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I am having trouble to understand what topology is given to the tangent bundle of a smooth manifold that allows it to be a smooth manifold itself. In my understanding, among other things the topology must be second countable and Hausdorff. The definition of the tangent bundle $TM$ of a smooth manifold $M$ I am using is

$TM = \bigsqcup_{p\in M} T_pM$,

that is the disjoint union of all $T_pM$ where $T_pM$ is tangent space at $p$ consisting of all derivations at $p$. Since there is no further specification on what topology this space is given I assume we take the natural disjoint union topology.

However, in that case it seems that $TM$ is not second countable because then every set $(O,p)$ where $O$ is an open subset of $T_pM$ would be open and disjoint from any $(O,q)$ for $q \neq p$. So unless $M$ is countable there would be an uncountable number of disjoint open sets which contradicts second countability.

The only alternative I can think of is using the natural smooth structure of $TM$ as the topology. That is for every open subset $O$ of $M$ the open sets of $TM$ are defined as $\pi^{-1}(O)$ where $\pi$ is the natural projection $TM \rightarrow M$. But then $TM$ can not be Hausdorff, since any two elements of the same fiber of $\pi$ could not be seperated by open sets.

In conclusion, in both cases $TM$ could not be a manifold, so I must be missing something very obvious. Thus, I would really appreciate it if someone could point out my misconception.

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I'll try to find time to write an answer, but the topology definitely not the disjoint union topology. You want the different tangent spaces to vary in a nice way. –  Dylan Moreland May 10 '12 at 22:55
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For a definition of the topology of $TM$ and $T^*M$, check Warner, Foundations of Differentiable Manifolds and Lie Groups, in I think the second chapter. –  Neal May 10 '12 at 23:37
    
Thanks, he outlines the steps to construct the topology explicitly in 1.25. –  erlking May 11 '12 at 14:01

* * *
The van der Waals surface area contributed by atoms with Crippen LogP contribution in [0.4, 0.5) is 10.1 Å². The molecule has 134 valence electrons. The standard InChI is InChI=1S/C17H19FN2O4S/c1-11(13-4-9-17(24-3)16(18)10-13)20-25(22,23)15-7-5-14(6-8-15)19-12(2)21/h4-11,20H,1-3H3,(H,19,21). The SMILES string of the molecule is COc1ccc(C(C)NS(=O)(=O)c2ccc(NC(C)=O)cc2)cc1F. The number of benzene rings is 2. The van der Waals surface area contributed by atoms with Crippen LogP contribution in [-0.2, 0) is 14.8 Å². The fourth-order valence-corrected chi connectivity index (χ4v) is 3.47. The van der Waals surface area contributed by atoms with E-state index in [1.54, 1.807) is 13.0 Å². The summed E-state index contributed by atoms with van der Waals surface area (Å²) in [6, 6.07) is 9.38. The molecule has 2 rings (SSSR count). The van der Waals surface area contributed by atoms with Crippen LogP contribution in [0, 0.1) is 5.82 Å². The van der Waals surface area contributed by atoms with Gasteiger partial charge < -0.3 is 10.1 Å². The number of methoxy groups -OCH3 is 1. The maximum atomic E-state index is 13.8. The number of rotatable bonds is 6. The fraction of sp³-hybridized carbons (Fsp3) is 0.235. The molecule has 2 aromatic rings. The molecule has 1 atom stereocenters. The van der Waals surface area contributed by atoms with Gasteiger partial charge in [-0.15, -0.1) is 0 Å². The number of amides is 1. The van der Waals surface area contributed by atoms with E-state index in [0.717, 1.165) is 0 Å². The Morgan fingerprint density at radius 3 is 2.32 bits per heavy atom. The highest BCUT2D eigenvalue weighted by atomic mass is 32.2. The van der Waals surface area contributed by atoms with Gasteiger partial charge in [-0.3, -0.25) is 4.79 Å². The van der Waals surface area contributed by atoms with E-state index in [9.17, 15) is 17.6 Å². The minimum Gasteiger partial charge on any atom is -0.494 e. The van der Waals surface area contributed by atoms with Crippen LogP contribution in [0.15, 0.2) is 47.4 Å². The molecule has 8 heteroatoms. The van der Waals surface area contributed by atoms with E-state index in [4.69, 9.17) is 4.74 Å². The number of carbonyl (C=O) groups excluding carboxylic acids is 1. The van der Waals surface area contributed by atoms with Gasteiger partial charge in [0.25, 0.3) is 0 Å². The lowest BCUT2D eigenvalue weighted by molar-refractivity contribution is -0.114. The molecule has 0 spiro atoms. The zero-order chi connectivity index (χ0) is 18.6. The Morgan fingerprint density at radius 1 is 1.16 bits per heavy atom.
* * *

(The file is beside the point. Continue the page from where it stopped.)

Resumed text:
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3 Answers 3

up vote 8 down vote accepted

Take some atlas on $M$, and let $U$ be an element of that atlas. Then $TU=\pi^{-1}(U) \cong U \times \mathbb{R}^n$ as a set, so it inherits a topology. Moreover, all these topologies (for different $U$) are compatible with each other, so together they give you a topology on the total space $TM$.

Note that this is very much like your second idea, except that we don't require open sets to contain entire fibres $\pi^{-1}(x)$ -- just open subsets of them.

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You give $TM$ a topology and a manifold structure as follows. Suppose that $\varphi\colon U\subseteq M\to V\subseteq\mathbb{R}^n$ is a local chart of $M$. Let $x_1,\ldots, x_n$ be the corresponding coordinate functions, i.e., $\varphi(p) =(x_1(p),\ldots, x_n(p))$. Then you get a bijective map $\pi^{-1}(U)\to V\times \mathbb{R}^n$ given by $$\left(p, \sum_{i=1}^n\lambda_i\left.\frac{\partial}{\partial x_i}\right|_p\right)\mapsto (\varphi(p), (\lambda_1,\ldots, \lambda_n)).$$ The topology on $\pi^{-1}(U)$ is defined by pulling back the topology on $V\times \mathbb{R}^n$. Moreover, this map $\pi^{-1}(U)\to V\times\mathbb{R}^n$ is a chart map for the manifold $TM$. You must check, of course, that if you choose different charts $\varphi$, this does not change the topology or the manifold structure.